What instrument or means does the Lord use to bring us to new life and to true faith? In the Heidelberg we confess that the Spirit uses the preaching of the gospel to create that new life and true faith. Synod re-affirmed that same truth. She quotes Romans 10:14, 15. The elect are brought to new life through hearing a message and for that to happen, there must be messengers. This is why, in the Reformed Churches, preaching is such a big deal. It is not because we are “clericalists,” i.e., it is not about investing ministers with power and authority to control the laity. Rather, we have a high regard for the ministry because we are convinced from God’s Word (e.g., Romans 10) that our gracious Lord has willed to use ministers and the public preaching of the Word to accomplish his purposes. He has established the office of the ministry and has himself, through his church, sent them to perform one vital function: to preach the good news. This is a mercy to sinners. God does not send upon us what we deserve. He withholds his wrath against us because he has already poured it out upon Christ our Substitute.

Those ministers are “messengers” of his “most joyful tidings.” Of course ministers must preach the law. They would be unfaithful if they failed in that duty but the one thing that marks out Christian ministers, beside their ordination to office, is their message: the good news, that Christ has come, that he has suffered and obeyed in our behalf, that he died, that he was raised, that he has ascended, that he reigns, and that he is coming again in glory to judge the reprobate and redeem his elect.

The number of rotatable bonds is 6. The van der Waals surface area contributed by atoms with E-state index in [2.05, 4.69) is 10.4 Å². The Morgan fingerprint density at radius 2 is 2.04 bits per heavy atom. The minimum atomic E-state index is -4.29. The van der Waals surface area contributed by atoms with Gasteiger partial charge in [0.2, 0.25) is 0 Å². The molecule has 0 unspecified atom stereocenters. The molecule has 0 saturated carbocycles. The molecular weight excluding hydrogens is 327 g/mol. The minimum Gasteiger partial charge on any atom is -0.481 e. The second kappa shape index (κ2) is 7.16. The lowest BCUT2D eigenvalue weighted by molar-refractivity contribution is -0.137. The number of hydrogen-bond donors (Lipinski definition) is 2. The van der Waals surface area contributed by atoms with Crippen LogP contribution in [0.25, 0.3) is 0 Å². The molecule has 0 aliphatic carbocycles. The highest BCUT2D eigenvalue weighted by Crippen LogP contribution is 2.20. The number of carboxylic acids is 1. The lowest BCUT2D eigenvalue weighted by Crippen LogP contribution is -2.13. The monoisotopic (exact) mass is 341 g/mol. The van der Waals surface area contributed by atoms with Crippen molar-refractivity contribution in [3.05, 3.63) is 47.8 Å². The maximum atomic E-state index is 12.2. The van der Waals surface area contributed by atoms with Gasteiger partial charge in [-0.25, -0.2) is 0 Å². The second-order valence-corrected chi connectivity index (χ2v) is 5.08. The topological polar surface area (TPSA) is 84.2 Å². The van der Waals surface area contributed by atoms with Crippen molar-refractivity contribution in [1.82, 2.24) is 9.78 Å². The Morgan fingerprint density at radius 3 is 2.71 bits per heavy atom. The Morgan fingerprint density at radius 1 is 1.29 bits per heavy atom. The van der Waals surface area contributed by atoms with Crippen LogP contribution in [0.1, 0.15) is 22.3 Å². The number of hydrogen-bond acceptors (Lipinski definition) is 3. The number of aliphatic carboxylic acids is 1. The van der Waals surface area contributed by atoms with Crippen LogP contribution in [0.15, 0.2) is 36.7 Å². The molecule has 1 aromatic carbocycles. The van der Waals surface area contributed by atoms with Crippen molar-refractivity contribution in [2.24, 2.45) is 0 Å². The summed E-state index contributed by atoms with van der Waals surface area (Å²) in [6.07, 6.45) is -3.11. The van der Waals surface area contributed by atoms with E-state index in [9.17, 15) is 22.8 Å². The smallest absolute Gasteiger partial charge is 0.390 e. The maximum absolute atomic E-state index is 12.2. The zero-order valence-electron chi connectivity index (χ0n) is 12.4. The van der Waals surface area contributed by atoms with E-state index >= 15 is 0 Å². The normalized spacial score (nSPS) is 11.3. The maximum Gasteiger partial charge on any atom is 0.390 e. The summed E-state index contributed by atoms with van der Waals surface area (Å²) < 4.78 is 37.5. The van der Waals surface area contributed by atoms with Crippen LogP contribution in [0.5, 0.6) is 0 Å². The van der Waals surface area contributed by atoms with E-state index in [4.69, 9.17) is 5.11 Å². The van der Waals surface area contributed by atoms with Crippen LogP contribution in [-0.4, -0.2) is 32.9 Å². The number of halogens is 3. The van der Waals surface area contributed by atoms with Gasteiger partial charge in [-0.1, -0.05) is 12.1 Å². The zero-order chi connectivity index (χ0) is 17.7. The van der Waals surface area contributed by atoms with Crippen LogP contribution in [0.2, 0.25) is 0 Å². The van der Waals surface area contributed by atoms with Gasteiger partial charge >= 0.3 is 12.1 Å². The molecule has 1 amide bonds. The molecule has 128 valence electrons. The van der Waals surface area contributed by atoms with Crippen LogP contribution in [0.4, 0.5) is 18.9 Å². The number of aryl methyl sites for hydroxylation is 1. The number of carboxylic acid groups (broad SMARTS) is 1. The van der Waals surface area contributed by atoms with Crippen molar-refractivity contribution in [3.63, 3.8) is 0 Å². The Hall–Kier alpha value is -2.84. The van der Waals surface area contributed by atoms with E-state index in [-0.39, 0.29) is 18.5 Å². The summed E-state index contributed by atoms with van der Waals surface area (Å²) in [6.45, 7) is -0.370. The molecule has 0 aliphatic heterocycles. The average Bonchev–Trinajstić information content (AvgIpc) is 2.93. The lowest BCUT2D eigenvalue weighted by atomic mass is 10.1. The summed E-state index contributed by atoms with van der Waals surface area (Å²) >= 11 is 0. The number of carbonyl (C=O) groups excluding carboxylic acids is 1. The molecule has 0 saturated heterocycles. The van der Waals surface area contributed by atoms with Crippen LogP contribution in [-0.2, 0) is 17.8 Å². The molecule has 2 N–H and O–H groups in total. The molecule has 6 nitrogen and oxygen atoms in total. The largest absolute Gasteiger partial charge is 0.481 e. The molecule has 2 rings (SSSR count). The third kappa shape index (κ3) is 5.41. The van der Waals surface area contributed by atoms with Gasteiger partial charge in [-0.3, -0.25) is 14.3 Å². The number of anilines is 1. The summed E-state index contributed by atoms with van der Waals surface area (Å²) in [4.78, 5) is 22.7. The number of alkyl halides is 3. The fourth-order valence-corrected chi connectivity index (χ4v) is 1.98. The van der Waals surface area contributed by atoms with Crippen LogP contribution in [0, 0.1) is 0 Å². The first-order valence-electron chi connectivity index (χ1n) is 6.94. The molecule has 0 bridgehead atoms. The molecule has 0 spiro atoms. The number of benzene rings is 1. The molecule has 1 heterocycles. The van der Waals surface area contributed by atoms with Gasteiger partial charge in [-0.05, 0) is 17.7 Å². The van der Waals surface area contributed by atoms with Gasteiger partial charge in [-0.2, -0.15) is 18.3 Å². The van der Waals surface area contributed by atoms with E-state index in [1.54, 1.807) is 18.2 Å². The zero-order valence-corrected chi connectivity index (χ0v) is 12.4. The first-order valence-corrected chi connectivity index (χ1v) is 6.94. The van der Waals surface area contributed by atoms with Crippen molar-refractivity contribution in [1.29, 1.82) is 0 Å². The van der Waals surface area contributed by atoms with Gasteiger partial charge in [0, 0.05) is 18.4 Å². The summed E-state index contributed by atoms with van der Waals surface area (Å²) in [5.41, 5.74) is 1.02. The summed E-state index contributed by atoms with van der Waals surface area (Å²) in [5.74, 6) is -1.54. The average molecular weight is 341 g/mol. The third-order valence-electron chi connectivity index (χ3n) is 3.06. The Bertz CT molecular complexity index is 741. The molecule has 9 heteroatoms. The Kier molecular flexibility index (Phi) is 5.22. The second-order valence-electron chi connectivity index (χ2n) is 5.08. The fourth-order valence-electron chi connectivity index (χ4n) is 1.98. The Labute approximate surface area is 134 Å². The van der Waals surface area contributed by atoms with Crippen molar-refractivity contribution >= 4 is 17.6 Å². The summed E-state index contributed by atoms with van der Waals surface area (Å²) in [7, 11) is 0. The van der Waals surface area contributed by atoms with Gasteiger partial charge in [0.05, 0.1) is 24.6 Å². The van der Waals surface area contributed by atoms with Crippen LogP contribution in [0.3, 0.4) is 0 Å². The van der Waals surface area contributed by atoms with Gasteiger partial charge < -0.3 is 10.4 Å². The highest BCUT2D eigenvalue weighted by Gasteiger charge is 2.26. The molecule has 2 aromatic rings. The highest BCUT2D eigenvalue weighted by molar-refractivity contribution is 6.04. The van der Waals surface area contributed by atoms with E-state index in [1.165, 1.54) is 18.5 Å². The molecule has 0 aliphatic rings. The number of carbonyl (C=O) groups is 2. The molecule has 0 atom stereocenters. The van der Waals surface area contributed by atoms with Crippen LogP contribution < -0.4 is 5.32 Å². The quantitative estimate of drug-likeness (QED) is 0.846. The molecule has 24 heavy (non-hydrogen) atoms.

It is through such preaching that God is pleased, when and where he wills To call his elect repentance (recognition of their sin and misery) and to faith in Christ, i.e., to a living trust in Christ our Substitute and Savior.

Calvinists are known for upholding the biblical and ancient Christian doctrine of election—we did not invent it. We inherited it—but we are equally committed to the doctrine of means. It is easy to make a caricature of the Reformed, as always talking about predestination. Perhaps we live up to that caricature too often but we are just as committed to the doctrine that the same God who has ordained the ends has also ordained the means. Indeed, we know a great lot more about the means than we know about the ends. We know that God has elected a people and reprobated others but we do not know whom God has elected or whom he has reprobated. That is God’s business. We do know, however, that God has ordained people to go and preach and an institution through which that preaching is done: his visible church. This was Paul’s point in Romans 10. Chapter 9 comes before 10, obviously, but it is in the background conceptually. We preach confidently because we know that, behind the scenes, as it were, God is working out his purposes. He is using the “foolishness” (1 Cor 1:25) of the gospel to bring his people to new life and to true faith.